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History of Muncie 101 with Chris Flook

Over the past several weeks, I have had the good fortune of several chance meetings with Chris Flook, a local historian/author/journalist/educator, so, like pretty much everything awesome. Chris, a Muncie native and Ball State alum, was kind enough to answer some questions about the future of Muncie’s past! [if !supportLineBreakNewLine] [endif]

Can you start by giving us your official titles, and tell us how long you've been in your positions?

Sure! I am currently a Lecturer of Telecommunications at Ball State University. I’ve been teaching in this position since 2008. I am also the president of the Delaware County Historical Society. I’ve been president since July, but I have been a board member since 2014.

Lots of people have noted what Andy Shears (Muncie Map Co.) called a "continued Renaissance" in Muncie. How do your past, currents, and upcoming projects impact the changes taking place in our community?

Andy is right, there is definitely a cultural renaissance happening in Muncie - art, history, food, craft beer, community pride, and general quality of life tend to all be on the rise here in Muncie. For me, the projects that I have been a part of, or the ones that I advise at BSU, are generally geared towards local history. In 2012, I advised a project about local historic districts in Muncie (Historic Muncie), in 2013, my students produced Lenape on the Wapahani River about the Lenape/Delaware Native Americans in east-central Indiana, in 2014, my students and I produced A Legacy Etched in Glass about the Ball brothers in Muncie, and in 2015, we worked on a similar project for the George and Frances Ball Foundation. Through the historical society, I have a bi-monthly column ByGone Muncie in the Star Press and I have written two books, Native Americans of East-Central Indiana and Beech Grove Cemetery Comes to Life. In all cases, the goal is to solidify the importance of local history, but also educate the public about how unique and exciting the evolution is for Muncie and Delaware County. It is my hope the projects help us all to better understand how we got where we are, but also inform us about the foundations of our community and what might be done to improve things going forward.

With the rise in popularity of nonfiction media, lots of people have a newfound interest in historical matters. What are the prime amateur entry points, or in other words, "How does one history?"

I would recommend that people who are interested in local history, get involved with the Delaware County Historical Society. We’ve recently worked hard to make the DCHS a more viable non-profit institution in Muncie. When volunteers come in to help, they can work with our existing programs, where they will learn a great deal, or they can work on their own research projects, or programming. Basically, we feel that historical discovery is an active process, where people can take part directly. We also do enough programming throughout the year and distribute enough stuff that even passive members can learn a great deal if they just pay attention.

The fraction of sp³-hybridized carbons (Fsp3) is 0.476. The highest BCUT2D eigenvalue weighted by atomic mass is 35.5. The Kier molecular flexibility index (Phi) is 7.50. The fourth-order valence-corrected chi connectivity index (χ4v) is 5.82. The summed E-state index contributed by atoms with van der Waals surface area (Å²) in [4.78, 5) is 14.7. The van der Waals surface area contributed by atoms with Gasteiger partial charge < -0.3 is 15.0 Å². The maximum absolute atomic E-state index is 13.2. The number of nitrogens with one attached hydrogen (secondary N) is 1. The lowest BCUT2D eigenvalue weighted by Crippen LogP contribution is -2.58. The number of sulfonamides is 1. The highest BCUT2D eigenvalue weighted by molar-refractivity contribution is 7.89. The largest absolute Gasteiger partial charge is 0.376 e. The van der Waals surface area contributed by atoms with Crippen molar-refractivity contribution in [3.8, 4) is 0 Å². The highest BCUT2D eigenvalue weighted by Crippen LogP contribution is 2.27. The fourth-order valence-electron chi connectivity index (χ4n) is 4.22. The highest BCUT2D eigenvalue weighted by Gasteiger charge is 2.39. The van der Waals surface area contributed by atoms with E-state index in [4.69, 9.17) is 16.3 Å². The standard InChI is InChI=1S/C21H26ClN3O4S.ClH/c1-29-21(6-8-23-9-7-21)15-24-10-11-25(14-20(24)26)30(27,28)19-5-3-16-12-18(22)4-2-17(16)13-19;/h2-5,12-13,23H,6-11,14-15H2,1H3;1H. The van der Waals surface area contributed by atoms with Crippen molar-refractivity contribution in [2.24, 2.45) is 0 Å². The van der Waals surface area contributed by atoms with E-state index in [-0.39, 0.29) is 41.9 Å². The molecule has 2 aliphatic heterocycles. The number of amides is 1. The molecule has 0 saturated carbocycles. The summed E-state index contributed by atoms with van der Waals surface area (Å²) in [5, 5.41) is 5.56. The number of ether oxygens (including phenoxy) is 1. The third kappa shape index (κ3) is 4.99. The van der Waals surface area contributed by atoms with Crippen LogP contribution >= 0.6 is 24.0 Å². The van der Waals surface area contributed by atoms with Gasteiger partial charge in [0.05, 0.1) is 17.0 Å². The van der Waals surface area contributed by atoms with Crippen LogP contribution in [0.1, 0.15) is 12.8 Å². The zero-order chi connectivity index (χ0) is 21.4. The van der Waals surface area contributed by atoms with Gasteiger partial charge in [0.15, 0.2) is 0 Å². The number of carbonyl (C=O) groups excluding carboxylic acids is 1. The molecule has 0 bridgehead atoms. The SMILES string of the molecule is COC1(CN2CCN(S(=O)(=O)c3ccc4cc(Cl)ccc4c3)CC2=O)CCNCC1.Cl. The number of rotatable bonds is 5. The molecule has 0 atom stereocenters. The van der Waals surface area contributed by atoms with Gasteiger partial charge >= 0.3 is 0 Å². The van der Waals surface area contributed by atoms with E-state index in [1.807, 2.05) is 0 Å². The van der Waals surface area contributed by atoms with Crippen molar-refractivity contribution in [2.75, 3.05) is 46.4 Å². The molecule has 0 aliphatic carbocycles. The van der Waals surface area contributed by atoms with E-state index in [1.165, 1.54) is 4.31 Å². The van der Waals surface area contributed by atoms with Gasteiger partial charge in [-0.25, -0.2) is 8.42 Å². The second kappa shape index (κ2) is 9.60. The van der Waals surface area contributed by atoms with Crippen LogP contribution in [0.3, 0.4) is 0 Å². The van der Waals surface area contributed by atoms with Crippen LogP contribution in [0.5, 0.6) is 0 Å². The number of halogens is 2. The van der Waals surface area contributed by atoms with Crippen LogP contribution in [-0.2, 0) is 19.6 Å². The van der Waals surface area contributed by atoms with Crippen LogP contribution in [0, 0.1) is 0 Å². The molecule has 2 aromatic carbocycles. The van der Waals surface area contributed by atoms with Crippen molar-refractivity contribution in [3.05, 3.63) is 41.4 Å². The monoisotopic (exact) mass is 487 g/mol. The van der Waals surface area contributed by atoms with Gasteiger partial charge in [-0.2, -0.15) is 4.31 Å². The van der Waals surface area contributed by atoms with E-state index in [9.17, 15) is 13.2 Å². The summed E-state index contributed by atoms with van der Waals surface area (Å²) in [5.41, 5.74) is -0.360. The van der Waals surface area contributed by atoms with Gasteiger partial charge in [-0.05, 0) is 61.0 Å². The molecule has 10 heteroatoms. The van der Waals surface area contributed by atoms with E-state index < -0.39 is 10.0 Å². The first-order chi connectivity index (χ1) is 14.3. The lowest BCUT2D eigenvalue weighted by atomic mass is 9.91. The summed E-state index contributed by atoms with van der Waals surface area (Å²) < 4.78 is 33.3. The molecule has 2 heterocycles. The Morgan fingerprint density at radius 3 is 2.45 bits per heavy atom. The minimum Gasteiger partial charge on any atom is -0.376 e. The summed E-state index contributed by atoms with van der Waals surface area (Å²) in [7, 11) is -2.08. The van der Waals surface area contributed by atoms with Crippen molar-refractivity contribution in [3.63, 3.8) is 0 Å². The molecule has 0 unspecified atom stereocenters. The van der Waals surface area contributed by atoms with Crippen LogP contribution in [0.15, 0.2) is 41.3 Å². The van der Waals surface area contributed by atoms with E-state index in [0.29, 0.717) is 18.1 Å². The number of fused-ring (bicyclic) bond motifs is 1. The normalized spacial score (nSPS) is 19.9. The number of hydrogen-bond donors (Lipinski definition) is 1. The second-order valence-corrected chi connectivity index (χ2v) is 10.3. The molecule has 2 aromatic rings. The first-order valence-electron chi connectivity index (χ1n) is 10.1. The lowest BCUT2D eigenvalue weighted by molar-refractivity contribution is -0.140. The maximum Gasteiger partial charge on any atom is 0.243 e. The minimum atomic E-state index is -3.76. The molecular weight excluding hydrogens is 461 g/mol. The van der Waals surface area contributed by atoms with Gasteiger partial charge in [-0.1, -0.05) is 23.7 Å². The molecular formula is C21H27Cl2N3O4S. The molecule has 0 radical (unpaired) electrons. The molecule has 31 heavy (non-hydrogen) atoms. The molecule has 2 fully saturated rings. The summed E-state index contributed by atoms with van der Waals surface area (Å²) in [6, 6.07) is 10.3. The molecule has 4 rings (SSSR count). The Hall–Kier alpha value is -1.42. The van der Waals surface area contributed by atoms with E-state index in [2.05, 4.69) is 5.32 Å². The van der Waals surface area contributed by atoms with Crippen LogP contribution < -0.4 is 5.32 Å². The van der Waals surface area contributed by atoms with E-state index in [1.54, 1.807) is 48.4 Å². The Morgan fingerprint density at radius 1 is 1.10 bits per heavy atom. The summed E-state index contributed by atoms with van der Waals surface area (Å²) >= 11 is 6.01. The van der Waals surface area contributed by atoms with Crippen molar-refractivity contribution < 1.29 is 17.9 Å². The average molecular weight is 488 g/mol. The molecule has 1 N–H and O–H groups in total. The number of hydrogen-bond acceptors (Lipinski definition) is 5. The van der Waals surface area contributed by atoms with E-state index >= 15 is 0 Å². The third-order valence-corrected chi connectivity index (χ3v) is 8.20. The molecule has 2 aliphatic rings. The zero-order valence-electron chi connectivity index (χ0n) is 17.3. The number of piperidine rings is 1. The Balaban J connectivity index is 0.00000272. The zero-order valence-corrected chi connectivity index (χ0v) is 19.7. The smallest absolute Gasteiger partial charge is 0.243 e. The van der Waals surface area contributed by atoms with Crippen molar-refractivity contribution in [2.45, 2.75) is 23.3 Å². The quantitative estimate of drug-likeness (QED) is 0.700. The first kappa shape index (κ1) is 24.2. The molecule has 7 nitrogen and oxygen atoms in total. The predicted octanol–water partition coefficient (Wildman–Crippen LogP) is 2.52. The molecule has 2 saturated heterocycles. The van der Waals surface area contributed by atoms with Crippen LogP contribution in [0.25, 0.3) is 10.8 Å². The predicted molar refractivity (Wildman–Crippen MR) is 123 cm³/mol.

What are some of the coolest queries that have been brought to the Delaware County Historical Society? Alternately, what are some of the most unexpected answers you have found them?

Lots of BSU students come in and what to know if there house was haunted, which of course, isn’t, but we use it as a way to help guide them on local research. We receive a great deal of genealogical inquiries and requests for old business addresses and such. Nothing to radically unexpected, but we do find some oddities from time to time that appear in the histories.

Who or what would you say are the most interesting local legends? Which ones are based on fact? Are there any that need to be Myth Busted?

LOTS of cool, odd, and unique elements about local history. I try to write about a lot of them (at least the stuff I find) in my bi-monthly ByGone Muncie column for the Star Press. You can see them all here:

The biggest myth-busted is the whole ‘bend in the river protects us from tornadoes because of an Indian legend,’ which is totally false. We’ve had dozens of tornadoes in city limits, including one that went over the bend in the river. Also, there was never a Chief Musee, which so many people thing. Musee is a dialect of the Lenape people.

What are the biggest remaining mysteries in Muncie's history?

For me, the biggest mysteries are about the Native American groups that lived here thousands of years ago. This is more in the realm of anthropology than history, but there is an enormous amount of human history that happene

d right here in east-central Indiana that we just don’t know enough about. If I was wealthy, I’d donate an enormous amount of money to the Applied Anthropology Lab at BSU so they can do proper investigation.

Beyond that, there are tons of little stories, interesting anecdotes, and untold stories that when, taken together, have a big impact on how we understand daily life in Delaware County.

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